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Northern Ireland's food exporters look to pass the £100m mark in China

By Rachel Martin

Published 13/11/2015

Peter Hannan of Hannan Meats in Moira
Peter Hannan of Hannan Meats in Moira

Sights are set on growing Northern Ireland's exports to China, such as food, to over £100m, Enterprise Minister Jonathan Bell has said.

The minister, whose department has this week been rocked by job losses in manufacturing, remained optimistic about the agri-food sector, saying "the sky is the limit" for Northern Ireland food exports.

"Six years ago we were doing £60m of exports, this year it will be £95.5m, next year I want it to cross the £100m barrier so the strategy for that is to take the companies and the products into the markets," Mr Bell said.

Speaking to Belfast Telegraph at a showcase event for food producers, organised by the Department of Enterprise, the minister said: "The quality of our food and drink is an essential part of our tourism offering, for which I have set a target. The target is £1bn by 2020, and we are well on our way to achieving that."

The aim of the event was to showcase Northern Ireland produce to potential buyers including representatives from Fortnum and Mason.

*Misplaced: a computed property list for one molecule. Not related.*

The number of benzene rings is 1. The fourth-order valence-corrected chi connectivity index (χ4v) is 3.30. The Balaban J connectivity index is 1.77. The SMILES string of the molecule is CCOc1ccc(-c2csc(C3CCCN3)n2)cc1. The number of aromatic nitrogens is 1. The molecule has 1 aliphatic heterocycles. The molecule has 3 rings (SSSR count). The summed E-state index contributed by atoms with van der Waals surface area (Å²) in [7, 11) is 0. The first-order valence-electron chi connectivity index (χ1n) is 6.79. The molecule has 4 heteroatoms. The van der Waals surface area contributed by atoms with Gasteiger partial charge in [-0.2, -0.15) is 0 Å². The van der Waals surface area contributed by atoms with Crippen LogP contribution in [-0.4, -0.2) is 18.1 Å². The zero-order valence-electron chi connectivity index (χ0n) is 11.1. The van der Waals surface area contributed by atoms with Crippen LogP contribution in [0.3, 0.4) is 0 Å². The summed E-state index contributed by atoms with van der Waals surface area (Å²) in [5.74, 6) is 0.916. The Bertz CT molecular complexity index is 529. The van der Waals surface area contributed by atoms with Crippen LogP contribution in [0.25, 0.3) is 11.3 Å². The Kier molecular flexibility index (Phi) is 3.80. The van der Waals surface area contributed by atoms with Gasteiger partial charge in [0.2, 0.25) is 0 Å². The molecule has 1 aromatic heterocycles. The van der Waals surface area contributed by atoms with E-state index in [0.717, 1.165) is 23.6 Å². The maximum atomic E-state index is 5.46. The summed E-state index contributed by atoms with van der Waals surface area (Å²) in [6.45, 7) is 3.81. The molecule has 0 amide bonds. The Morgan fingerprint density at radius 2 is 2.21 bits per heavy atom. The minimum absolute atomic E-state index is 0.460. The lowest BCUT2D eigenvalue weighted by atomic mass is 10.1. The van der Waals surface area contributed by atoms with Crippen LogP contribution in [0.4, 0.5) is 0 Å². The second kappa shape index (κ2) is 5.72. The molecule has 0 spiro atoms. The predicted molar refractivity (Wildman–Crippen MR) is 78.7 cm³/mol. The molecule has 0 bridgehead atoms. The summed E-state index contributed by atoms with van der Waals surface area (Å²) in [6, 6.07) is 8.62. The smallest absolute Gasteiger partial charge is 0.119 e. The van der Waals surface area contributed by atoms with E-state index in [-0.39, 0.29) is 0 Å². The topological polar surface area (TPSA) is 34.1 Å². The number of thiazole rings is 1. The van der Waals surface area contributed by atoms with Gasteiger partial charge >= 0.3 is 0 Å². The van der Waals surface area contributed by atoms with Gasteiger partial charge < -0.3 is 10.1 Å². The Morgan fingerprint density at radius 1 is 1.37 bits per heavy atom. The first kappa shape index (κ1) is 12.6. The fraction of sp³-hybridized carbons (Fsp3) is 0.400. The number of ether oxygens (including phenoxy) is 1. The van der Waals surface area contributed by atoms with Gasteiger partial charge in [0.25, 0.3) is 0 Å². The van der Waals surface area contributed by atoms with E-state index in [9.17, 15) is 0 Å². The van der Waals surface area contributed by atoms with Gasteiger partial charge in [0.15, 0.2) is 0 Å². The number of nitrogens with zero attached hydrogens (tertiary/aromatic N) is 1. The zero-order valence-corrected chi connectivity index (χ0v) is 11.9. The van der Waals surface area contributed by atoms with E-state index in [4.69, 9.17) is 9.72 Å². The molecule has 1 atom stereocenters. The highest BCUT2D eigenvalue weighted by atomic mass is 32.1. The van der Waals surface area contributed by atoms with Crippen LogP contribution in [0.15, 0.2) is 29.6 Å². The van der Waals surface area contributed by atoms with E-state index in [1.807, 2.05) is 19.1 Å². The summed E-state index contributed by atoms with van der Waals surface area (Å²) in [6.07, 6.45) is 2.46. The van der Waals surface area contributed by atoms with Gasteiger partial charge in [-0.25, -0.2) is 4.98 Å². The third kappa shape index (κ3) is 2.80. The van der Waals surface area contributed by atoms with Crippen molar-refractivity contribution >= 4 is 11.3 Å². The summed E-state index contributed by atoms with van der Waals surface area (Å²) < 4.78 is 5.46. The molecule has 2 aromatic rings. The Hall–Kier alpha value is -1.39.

Award winners acclaimed at the UK Great Taste Awards, Irish Quality Food Awards and the Blas na hEireann Awards were invited, however, many stall holders said they had limited success speaking to buyers.

Stalls included a range of well known brands such as Irwin's Bakery, Hannan Meats and Fivemiletown Creamery, down to smaller start-ups such as Coco-mojo, a coconut-based energy drink, and Pizzado, a Portavogie-based company which produces DIY pizza kits. Pizzado founder Karen Boyd credits last year's Irish Food Quality Awards as a major factor in a recent deal she struck with Tesco, which saw her products placed on the shelves of 24 stores.

The combination of three sets of awards with very different judging styles meant that a range of producers were included.

Blind tests were used for the Blas na hEireann Awards, a move which chairman Artie Clifford said meant small producers could fight the large producers on a level playing field, judged on food quality as opposed to presumptions about taste based on a brand.

Whereas, Laura Newton of the Quality Awards explained that the awards she represented were designed to judge food as the consumer would.

However, as the celebration went on at the Stormont Hotel, farmers were protesting at Belfast City Hall against what they say are unfair prices for their produce.

Mr Bell admitted that more should be done to involve farmers in the Year of Food, an initiative which will cost his department £300,000.

Industry experts have already criticised the team behind the Year of Food for not doing enough to reach out to farmers, with several primary producers saying they had not heard of it.

The minister said he was happy to meet with the Ulster Farmers' Union and other farming groups.

"We all have an interest in making our food products a success," he said.

"The farmer is producing and if I bring it to the market as I have here today, to the Asian market, European market, to the key Fortnum and Mason buyer's market, that individual farmer out with his sheep lambing, will get an increased profit at that level."

Belfast Telegraph

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